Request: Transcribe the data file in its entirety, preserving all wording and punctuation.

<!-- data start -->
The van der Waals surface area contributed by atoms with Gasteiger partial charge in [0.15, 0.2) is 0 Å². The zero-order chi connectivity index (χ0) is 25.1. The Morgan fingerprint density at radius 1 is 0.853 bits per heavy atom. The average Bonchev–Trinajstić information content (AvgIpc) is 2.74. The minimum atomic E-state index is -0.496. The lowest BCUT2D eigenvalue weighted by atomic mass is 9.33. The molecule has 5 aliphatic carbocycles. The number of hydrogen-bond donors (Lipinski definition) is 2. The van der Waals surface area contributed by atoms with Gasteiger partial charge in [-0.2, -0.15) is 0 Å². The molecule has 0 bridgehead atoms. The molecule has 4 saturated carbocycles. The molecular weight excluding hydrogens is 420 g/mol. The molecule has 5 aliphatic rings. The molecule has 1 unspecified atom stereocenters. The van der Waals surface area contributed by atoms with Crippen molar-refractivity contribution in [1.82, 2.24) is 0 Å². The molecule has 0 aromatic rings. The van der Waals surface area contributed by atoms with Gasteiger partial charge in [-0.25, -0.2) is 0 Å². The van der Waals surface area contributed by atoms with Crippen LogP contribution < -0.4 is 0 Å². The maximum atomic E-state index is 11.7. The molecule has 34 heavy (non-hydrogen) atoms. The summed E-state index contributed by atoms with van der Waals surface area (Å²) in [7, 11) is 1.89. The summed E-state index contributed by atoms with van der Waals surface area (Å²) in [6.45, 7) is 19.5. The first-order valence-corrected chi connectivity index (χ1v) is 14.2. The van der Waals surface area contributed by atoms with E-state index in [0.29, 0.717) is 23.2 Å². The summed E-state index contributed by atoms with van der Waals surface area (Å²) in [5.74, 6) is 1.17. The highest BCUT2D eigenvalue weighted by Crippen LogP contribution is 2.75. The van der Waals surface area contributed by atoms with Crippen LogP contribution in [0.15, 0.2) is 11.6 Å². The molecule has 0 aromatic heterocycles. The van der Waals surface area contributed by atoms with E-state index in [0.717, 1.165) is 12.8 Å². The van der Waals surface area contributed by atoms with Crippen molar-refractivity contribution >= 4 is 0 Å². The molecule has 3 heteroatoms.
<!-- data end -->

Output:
The van der Waals surface area contributed by atoms with Gasteiger partial charge in [0.15, 0.2) is 0 Å². The zero-order chi connectivity index (χ0) is 25.1. The Morgan fingerprint density at radius 1 is 0.853 bits per heavy atom. The average Bonchev–Trinajstić information content (AvgIpc) is 2.74. The minimum atomic E-state index is -0.496. The lowest BCUT2D eigenvalue weighted by atomic mass is 9.33. The molecule has 5 aliphatic carbocycles. The number of hydrogen-bond donors (Lipinski definition) is 2. The van der Waals surface area contributed by atoms with Gasteiger partial charge in [-0.2, -0.15) is 0 Å². The molecule has 0 bridgehead atoms. The molecule has 4 saturated carbocycles. The molecular weight excluding hydrogens is 420 g/mol. The molecule has 5 aliphatic rings. The molecule has 1 unspecified atom stereocenters. The van der Waals surface area contributed by atoms with Crippen molar-refractivity contribution in [1.82, 2.24) is 0 Å². The molecule has 0 aromatic rings. The van der Waals surface area contributed by atoms with Gasteiger partial charge in [-0.25, -0.2) is 0 Å². The van der Waals surface area contributed by atoms with Crippen LogP contribution < -0.4 is 0 Å². The maximum atomic E-state index is 11.7. The molecule has 34 heavy (non-hydrogen) atoms. The summed E-state index contributed by atoms with van der Waals surface area (Å²) in [7, 11) is 1.89. The summed E-state index contributed by atoms with van der Waals surface area (Å²) in [6.45, 7) is 19.5. The first-order valence-corrected chi connectivity index (χ1v) is 14.2. The van der Waals surface area contributed by atoms with E-state index in [0.29, 0.717) is 23.2 Å². The summed E-state index contributed by atoms with van der Waals surface area (Å²) in [5.74, 6) is 1.17. The highest BCUT2D eigenvalue weighted by Crippen LogP contribution is 2.75. The van der Waals surface area contributed by atoms with Crippen LogP contribution in [0.15, 0.2) is 11.6 Å². The molecule has 0 aromatic heterocycles. The van der Waals surface area contributed by atoms with E-state index in [0.717, 1.165) is 12.8 Å². The van der Waals surface area contributed by atoms with Crippen molar-refractivity contribution >= 4 is 0 Å². The molecule has 3 heteroatoms.